LONDON — Mark Thompson, the president and chief executive of The New York Times Co., testified Friday in a closed-door inquiry investigating why the British Broadcasting Corp. canceled a contentious report into sexual abuse, a Times spokesman said.
Thompson was the director general of the BBC in December, when the corporation’s flagship ‘‘Newsnight’’ current affairs program canceled an investigation into accusations of abuse against television host Jimmy Savile, who had died two months earlier at the age of 84. Thompson assumed his new post at the Times on Nov. 12.
Robert Christie, a senior vice president of corporate communications for The New York Times Co., confirmed in an e-mail that Thompson had appeared Friday before a BBC-appointed inquiry in London led by Nick Pollard, the former head of Sky News, a commercial channel controlled by Rupert Murdoch’s News Corp. Christie’s e-mail, in response to an inquiry after The Guardian newspaper reported that Thompson was testifying, gave no detail of his statements to the inquiry, nor any other details. Thompson could not be reached in London.
His testimony followed the disclosure earlier this month that a legal letter sent on his behalf by BBC lawyers to The Sunday Times of London included a summary of the abuse accusations against Savile, raising questions about Thompson’s assertions that he learned the specifics of the accusations only after leaving the BBC. He has not commented on the letter.
As scandals over botched reporting into sexual abuse have roiled the BBC in recent weeks, Britain’s public broadcaster has set up several inquiries, including the one led by Pollard, who worked early on in his career as a reporter for the BBC.
Pollard is looking into the reasons BBC managers canceled a ‘‘Newsnight’’ segment that would have set out the allegations against Savile, including accusations that he abused underage girls participating in his shows on BBC premises during the decades when he was one of Britain’s most popular television performers.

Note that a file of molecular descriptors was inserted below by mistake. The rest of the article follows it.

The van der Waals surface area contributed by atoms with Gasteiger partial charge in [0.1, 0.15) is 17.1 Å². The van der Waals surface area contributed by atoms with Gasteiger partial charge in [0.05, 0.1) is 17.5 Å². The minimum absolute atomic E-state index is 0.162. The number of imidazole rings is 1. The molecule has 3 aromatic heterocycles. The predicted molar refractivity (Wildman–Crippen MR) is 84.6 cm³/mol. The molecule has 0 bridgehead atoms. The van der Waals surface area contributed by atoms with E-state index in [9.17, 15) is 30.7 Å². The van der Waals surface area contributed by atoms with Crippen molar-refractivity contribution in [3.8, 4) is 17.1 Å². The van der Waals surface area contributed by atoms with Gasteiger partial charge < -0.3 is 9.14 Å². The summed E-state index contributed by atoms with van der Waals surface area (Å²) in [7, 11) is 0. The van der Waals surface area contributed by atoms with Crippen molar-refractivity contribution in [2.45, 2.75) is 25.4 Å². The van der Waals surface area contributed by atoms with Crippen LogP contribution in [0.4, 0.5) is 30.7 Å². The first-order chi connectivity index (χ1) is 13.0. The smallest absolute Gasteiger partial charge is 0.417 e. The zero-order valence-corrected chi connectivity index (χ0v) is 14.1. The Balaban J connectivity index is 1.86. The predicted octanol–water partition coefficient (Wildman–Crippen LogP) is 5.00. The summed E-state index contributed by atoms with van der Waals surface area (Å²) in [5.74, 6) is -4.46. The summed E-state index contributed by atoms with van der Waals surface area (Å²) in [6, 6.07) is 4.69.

Shortly after the cancellation, the BBC broadcast several tribute programs to Savile as part of its 2011 Christmas schedule. ‘‘Newsnight’’ staff members were told by the program’s editor at the time of the cancellation that the allegations against Savile had not been adequately substantiated, but questions have been raised about the role played in the cancellation by more senior BBC executives, some of whom have been suspended.
Earlier this month, ‘‘Newsnight’’ went on to falsely implicate a former Conservative politician in a child abuse scandal, deepening a crisis that forced Thompson’s successor as the BBC’s director general, George Entwistle, to resign 12 days ago, after less than eight weeks on the job. On Thursday, the BBC announced that Entwistle will be replaced by Tony Hall, the Royal Opera House’s CEO.
The Pollard inquiry issues no statements that reveal who has testified, or what the issues covered were. Earlier Friday it announced in an e-mailed statement that its findings, originally due by the end of November, will be delayed.
‘‘Taking into account the need for a thorough and fair process, the further interviews planned, the need to consider additional documents, and the time required for report preparation,’’ Pollard wrote, ‘‘I have informed the BBC that I now expect to provide my report to the BBC by mid-December.’’